China’s GDP grew 4.8% in the first quarter amid surge in COVID-19


The country’s gross domestic product grew 4.8% year over year from January to March, accelerating from a 4% increase in the fourth quarter last year.

The country’s gross domestic product grew 4.8% year over year from January to March, accelerating from a 4% increase in the fourth quarter last year.

China’s economy grew 4.8% in the first quarter, falling below the 5.5% target set by the ruling Communist Party for this year.

The country’s gross domestic product grew 4.8% year on year from January to March, accelerating from a 4% increase in the fourth quarter last year, data from the National Bureau of Statistics (NBS) showed on Monday.

The world’s second-biggest economy has seen stable performance with continued recovery as China balances disease control and economic and social development, NBS spokesman Fu Linghui told a news conference.

After a strong recovery in 2021, China faced some unexpected challenges earlier this year with a volatile global situation and multiple sporadic domestic COVID-19 outbreaks, he said.

Economic downward pressure is increasing and some key indicators have risen more slowly, Mr Fu said.

“But long-term economic fundamentals remain solid and the ongoing momentum of economic recovery has not changed,” Mr Fu said, adding that the country is confident and able to overcome these difficulties.

A breakdown of Monday’s data shows that value-added industrial production rose by a steady 6.5% year-on-year in the first quarter and fixed asset investment grew by 9.3%. Retail sales of consumer goods increased by 3.3%.

The analyzed urban unemployment rate was 5.5% from January to March, during which 2.85 million new urban jobs were created.

China previously set its 2022 GDP growth target at around 5.5% to focus on slower growth to stabilize its economic fundamentals this year, as the world’s second-largest economy stepped up supportive policies to stave off growth to support strong headwinds.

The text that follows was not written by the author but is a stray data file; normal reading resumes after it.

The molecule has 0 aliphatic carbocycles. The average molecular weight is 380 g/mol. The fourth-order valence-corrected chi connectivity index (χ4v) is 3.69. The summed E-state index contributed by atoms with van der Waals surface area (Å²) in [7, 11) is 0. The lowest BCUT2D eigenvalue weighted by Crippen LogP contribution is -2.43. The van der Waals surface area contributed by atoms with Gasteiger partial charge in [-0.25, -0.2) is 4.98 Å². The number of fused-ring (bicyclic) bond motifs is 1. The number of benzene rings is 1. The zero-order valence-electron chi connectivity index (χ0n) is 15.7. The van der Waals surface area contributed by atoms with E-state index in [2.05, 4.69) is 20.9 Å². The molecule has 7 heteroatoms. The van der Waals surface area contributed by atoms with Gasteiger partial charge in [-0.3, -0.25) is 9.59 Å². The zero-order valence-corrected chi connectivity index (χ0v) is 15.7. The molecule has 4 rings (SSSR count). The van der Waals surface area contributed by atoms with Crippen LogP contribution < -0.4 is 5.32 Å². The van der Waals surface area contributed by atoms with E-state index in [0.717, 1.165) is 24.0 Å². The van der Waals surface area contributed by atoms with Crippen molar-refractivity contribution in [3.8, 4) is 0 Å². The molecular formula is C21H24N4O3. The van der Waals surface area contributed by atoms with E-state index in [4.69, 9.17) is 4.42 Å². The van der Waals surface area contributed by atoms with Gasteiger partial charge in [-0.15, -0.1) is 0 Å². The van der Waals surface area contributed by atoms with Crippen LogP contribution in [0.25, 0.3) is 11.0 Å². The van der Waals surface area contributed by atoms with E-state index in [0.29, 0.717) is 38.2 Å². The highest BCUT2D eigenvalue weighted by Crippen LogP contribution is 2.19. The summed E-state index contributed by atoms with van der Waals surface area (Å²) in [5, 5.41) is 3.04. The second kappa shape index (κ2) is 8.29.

“We must be aware that the domestic and international environment is becoming increasingly complicated and uncertain, and economic development faces significant difficulties and challenges,” Fu said of the Q1 figures.

“Regarding the trend of the next phase, although there is some pressure on the economy in the short term… From the perspective of the whole year, China’s economy is expected to maintain a recovery trend of development,” he said.

It was widely expected that the current wave of the Omicron virus in China, sending one city after another into prolonged lockdowns, would have a negative impact on the economy.

A lockdown was imposed in Shanghai, China’s largest business and economic hub, after major cities like Xian and Shenzhen.

The city is in the third week of lockdown. The city of 26 million came to a standstill as it continuously reported about 30,000 cases without a break over the past two weeks.

“Q1 GDP growth is strong. But China’s economy slowed sharply in March due to COVID outbreaks in many cities. Consumption took a hit as retail sales growth turned negative,” said Zhang Zhiwei, chief economist at Pinpoint Asset Management.

“China’s GDP growth of 4.8% in the first quarter of 2022 exceeded our expectations. We believe this mainly reflects the growth seen in official January-February data ahead of the slowdown in economic activity in March,” commented Tommy Wu, senior China economist at Oxford Economics, on the Q1 data.

“March activity data suggests that China’s economy has been slowing, particularly in household consumption, amid lockdowns in Shenzhen and Shanghai, as well as mobility restrictions imposed in various parts of China,” he told the Hong Kong-based company South China tomorrow post.

“We expect a stronger macro policy response in the second quarter to support growth, but the impact will be limited given mobility restrictions. The effectiveness of policy stimulus will depend on continuing to restrict mobility on a broad scale, so the outlook remains on the downside,” he said.

Last Friday, in a much-anticipated move, China’s central bank cut its reserve requirement ratio (RRR), or the amount of cash banks are required to hold in reserve to prop up their slowing economy amid growing headwinds.

According to Q1 data, China’s retail sales of consumer goods, a key indicator of the country’s consumption strength, grew 3.3% year-on-year.

The country’s retail sales of consumer goods totaled about 10.87 trillion yuan (about 1.7 trillion U.S. dollars) during the period, according to NBS data.

China’s investment in real estate development also increased by 0.7% year-on-year in the first quarter of 2022.

During the period, real estate investment was about 2.78 trillion yuan (about US$435.44 billion). NBS data showed.

Residential investment rose 0.7% year on year to about 2.08 trillion yuan in the January-March period.

Leave a Reply

Your email address will not be published. Required fields are marked *